Long-term improvements in water conservation functions at Qilian Mountain National Park, northwest China

Xiang Gao, Xing-xing Huang, Shu-hang Chang, Qian-wen Dang, Rui-yang Wen, Kevin Lo*, Jie Li, An Yan

*Corresponding author for this work

    Research output: Contribution to journalJournal articlepeer-review

    2 Citations (Scopus)


    Water conservation is one of the most important ecosystem functions. This study uses the InVEST model to examine the water conservation function of the Qilian Mountain National Park (QMNP), an important water supply area in northwest China. We analyzed the spatiotemporal water conservation patterns of QMNP from 1988 to 2019. It showed that the water conservation capacity in QMNP has increased over the past 32 years, reaching a peak of 6.495×108 m3 in 2019. The area with an increased water conservation capacity is 12 times larger than the area with a reduced capacity. We also examined how climatic, land-use, vegetation coverage, and topographical factors influence water conservation functions. We found that precipitation is the main climatic factor in water conservation. The water conservation function also varies with land-cover type, with forests having the highest capacity, followed by grasslands. Lastly, topographical factors, including altitude and slope, also shape the spatial patterns of water conservation functions in QMNP.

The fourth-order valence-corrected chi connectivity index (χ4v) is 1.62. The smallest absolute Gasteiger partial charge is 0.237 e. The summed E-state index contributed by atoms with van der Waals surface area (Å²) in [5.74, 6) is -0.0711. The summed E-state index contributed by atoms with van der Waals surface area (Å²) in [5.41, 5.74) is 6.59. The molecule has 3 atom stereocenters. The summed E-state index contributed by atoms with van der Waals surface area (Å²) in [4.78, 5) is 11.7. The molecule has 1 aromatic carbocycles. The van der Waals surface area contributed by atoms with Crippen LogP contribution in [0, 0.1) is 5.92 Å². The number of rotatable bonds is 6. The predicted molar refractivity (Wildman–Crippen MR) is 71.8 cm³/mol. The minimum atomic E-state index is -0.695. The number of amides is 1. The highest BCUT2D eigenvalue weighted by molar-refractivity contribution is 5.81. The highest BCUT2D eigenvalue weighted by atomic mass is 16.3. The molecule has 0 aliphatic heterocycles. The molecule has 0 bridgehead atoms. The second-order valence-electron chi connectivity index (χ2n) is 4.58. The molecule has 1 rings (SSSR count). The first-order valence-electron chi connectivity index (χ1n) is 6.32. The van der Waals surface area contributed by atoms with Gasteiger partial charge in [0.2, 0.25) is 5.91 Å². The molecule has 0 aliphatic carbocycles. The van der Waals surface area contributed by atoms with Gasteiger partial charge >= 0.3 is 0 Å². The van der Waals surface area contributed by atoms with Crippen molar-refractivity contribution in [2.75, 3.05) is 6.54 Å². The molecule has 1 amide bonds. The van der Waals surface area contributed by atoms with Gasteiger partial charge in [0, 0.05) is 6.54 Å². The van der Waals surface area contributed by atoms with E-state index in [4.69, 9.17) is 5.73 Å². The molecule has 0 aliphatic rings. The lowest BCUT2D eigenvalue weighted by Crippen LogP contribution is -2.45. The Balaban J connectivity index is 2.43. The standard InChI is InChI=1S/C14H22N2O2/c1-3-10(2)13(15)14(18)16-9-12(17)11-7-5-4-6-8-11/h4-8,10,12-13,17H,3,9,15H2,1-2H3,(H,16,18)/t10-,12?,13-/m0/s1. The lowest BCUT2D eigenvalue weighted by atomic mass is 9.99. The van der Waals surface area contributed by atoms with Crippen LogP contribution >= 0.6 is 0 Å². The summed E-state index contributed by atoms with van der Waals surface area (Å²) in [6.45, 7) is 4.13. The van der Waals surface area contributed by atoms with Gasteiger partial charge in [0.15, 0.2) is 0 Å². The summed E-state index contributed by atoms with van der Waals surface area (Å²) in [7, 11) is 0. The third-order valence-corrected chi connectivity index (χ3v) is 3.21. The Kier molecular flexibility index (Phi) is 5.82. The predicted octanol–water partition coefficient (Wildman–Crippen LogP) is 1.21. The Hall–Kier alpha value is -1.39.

Original languageEnglish
    Pages (from-to)2885-2897
    Number of pages13
    JournalJournal of Mountain Science
    Issue number10
    Publication statusPublished - Oct 2023

    Scopus Subject Areas

    • Global and Planetary Change
    • Geography, Planning and Development
    • Geology
    • Earth-Surface Processes
    • Nature and Landscape Conservation

    User-Defined Keywords

    • Ecosystem services
    • InVEST model
    • Northwest China
    • Qilian Mountain National Park
    • Water conservation function


    Dive into the research topics of 'Long-term improvements in water conservation functions at Qilian Mountain National Park, northwest China'. Together they form a unique fingerprint.

    Cite this